CRYPTOCOCCOSIS : CLINICAL ASPECTS
Meningitis is the most commonly recognized form of cryptococcal disease; it usually has a slow, insidious onset with relatively nonspecific findings until late in its course. Inter-mittent headache, irritability, dizziness, and difficulty with complex cerebral functions appear over weeks or months with no consistent pattern. Behavioral changes have been mistaken for psychoses. Fever is usually, but not invariably, present. Seizures, cranial nerve signs, and papilledema may appear later in the clinical course, as may dementia and decreased levels of consciousness. A more rapid course may be seen in AIDS patients, 5 to 15% of who become infected with C. neoformans.
Cryptococcal pneumonia is often asymptomatic or mild. Sputum production is mini-mal, and no findings are sufficiently specific to suggest the etiology. Skin and bone are the sites most frequently involved in disseminated disease; skin lesions are sometimes the presenting sign and are often remarkable for their lack of inflammation. The diagnosis is sometimes made when lesions are biopsied as suspected neoplasms.
Typical cerebrospinal fluid (CSF) findings in cryptococcal meningitis are increased pres-sure, pleocytosis (usually 100 cells) with predominance of lymphocytes, and depression of glucose levels. In some cases, one or all of these findings may be absent, yet crypto-cocci are isolated on culture. Cryptococcal capsules are demonstrable in CSF in roughly 50% of cases by mixing centrifuged sediment with India ink and examining the mixture under the microscope (see Fig 49–1). Some experience is necessary to avoid confusion of lymphocytes with cryptococci. C. neoformans stains poorly or not at all with routine histo-logic stains; thus, it is easily missed unless special fungal stains are used.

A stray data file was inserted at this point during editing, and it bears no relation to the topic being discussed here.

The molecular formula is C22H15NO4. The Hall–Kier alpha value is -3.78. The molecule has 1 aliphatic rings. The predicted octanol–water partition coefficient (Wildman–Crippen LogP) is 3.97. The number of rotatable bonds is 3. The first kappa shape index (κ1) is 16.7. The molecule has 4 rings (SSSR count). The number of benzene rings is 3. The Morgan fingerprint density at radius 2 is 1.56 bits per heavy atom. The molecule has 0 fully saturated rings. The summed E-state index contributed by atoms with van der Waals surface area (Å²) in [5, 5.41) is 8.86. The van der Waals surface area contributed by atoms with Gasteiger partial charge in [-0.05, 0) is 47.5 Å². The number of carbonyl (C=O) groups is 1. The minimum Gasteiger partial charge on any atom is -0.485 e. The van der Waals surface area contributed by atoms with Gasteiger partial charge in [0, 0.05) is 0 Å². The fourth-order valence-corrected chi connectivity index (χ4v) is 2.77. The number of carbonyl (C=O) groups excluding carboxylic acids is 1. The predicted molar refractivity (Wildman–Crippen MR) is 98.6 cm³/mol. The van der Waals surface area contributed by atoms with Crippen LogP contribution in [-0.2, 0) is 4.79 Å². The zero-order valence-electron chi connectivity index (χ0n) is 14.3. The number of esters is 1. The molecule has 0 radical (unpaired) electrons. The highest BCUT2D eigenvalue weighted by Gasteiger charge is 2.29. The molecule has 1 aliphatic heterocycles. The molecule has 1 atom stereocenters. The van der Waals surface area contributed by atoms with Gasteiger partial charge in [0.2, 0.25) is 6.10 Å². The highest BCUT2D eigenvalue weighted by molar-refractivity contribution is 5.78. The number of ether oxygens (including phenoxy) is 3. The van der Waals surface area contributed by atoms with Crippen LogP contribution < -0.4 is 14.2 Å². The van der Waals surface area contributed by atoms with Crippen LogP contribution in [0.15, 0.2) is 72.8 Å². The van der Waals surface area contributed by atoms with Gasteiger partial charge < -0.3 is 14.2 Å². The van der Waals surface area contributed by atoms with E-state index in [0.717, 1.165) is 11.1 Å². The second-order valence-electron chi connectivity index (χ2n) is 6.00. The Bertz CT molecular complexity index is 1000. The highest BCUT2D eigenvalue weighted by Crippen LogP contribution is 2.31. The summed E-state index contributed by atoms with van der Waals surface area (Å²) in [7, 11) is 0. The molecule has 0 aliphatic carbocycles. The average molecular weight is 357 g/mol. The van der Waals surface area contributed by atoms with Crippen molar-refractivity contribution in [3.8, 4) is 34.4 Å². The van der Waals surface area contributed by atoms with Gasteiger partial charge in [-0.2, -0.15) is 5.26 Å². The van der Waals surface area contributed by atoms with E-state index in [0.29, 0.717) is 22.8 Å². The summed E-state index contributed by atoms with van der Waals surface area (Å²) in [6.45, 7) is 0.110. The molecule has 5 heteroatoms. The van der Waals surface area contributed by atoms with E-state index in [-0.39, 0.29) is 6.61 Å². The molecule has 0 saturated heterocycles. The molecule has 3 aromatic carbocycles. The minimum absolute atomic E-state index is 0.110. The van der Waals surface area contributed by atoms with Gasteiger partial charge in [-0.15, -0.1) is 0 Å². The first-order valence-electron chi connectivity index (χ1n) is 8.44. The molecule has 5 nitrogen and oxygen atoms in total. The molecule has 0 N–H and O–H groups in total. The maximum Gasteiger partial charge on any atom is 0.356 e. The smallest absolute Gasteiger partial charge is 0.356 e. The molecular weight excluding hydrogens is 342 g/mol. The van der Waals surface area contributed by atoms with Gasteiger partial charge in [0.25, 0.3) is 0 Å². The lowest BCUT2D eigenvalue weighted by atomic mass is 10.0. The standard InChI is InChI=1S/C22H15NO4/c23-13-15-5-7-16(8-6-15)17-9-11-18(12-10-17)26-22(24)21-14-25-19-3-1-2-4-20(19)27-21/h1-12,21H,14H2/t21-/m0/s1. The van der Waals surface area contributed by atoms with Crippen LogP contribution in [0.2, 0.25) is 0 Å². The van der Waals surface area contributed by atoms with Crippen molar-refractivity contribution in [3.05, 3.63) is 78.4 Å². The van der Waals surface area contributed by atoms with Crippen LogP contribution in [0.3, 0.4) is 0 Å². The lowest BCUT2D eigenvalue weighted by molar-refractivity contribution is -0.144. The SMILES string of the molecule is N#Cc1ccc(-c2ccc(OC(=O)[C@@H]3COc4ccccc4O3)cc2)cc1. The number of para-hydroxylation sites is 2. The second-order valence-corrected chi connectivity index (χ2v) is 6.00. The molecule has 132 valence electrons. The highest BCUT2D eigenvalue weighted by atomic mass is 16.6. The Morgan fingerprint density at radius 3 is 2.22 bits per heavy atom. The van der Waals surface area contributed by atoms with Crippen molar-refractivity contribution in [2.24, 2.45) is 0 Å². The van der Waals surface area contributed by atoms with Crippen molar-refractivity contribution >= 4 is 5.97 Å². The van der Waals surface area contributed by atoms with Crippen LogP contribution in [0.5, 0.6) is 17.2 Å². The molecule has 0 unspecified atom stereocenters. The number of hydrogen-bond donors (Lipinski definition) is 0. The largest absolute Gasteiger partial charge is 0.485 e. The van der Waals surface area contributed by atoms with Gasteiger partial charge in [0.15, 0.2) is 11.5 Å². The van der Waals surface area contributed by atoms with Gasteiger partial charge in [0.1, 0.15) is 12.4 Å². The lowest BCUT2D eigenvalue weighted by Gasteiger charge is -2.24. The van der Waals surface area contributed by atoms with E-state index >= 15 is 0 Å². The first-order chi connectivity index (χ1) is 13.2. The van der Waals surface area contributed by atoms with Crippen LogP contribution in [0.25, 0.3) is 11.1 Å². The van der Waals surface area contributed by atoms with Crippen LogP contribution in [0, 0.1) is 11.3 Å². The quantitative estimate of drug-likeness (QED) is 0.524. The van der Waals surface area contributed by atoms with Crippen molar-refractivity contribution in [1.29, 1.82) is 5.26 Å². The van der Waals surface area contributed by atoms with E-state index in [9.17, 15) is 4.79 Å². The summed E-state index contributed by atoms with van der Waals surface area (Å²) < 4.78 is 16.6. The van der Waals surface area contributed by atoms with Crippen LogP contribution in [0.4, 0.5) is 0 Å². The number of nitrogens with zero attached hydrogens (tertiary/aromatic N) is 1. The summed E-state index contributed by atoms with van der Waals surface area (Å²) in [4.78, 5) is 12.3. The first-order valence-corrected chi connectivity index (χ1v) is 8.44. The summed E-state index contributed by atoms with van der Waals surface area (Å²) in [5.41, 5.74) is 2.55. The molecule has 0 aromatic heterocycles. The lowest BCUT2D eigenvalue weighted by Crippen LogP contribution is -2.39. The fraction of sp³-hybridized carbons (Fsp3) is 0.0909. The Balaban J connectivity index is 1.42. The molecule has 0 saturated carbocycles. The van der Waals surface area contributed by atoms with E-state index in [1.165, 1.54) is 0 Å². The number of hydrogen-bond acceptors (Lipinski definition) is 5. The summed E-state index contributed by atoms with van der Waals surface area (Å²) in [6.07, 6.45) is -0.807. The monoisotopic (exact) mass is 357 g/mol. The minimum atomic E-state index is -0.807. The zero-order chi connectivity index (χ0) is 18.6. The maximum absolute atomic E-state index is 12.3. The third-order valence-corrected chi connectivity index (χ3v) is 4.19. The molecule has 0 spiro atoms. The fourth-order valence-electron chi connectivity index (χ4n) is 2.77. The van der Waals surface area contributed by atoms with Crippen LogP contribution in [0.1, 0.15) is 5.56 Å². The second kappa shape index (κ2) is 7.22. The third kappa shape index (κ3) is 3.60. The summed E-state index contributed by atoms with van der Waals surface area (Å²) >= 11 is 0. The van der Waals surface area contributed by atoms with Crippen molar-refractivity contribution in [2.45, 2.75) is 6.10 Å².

In the isolation of C. neoformans, the volume of CSF sampled is important. The num-ber of organisms present may be small enough to require a substantial volume of fluid ( 30 mL) to yield a positive culture. If cryptococcosis is suspected and cultures are nega-tive, detection of the GXM polysaccharide antigen in the CSF or serum by latex agglutina-tion or enzyme immunoassay methods is recommended. These tests are very sensitive and specific, and their quantitation has prognostic significance. A rising antigen level indicates progression and a declining titer is a favorable sign.
Amphotericin B (with or without flucytosine) or fluconazole is the usual treatment for systemic cryptococcal disease. Flucytosine use alone is limited by development of resistance during therapy. Although three fourths of persons with meningitis respond to treatment, a significant portion suffer relapses after antifungal therapy is stopped; many become chronic and require repeated courses of therapy. One half of those cured have some kind of residual neurologic damage.
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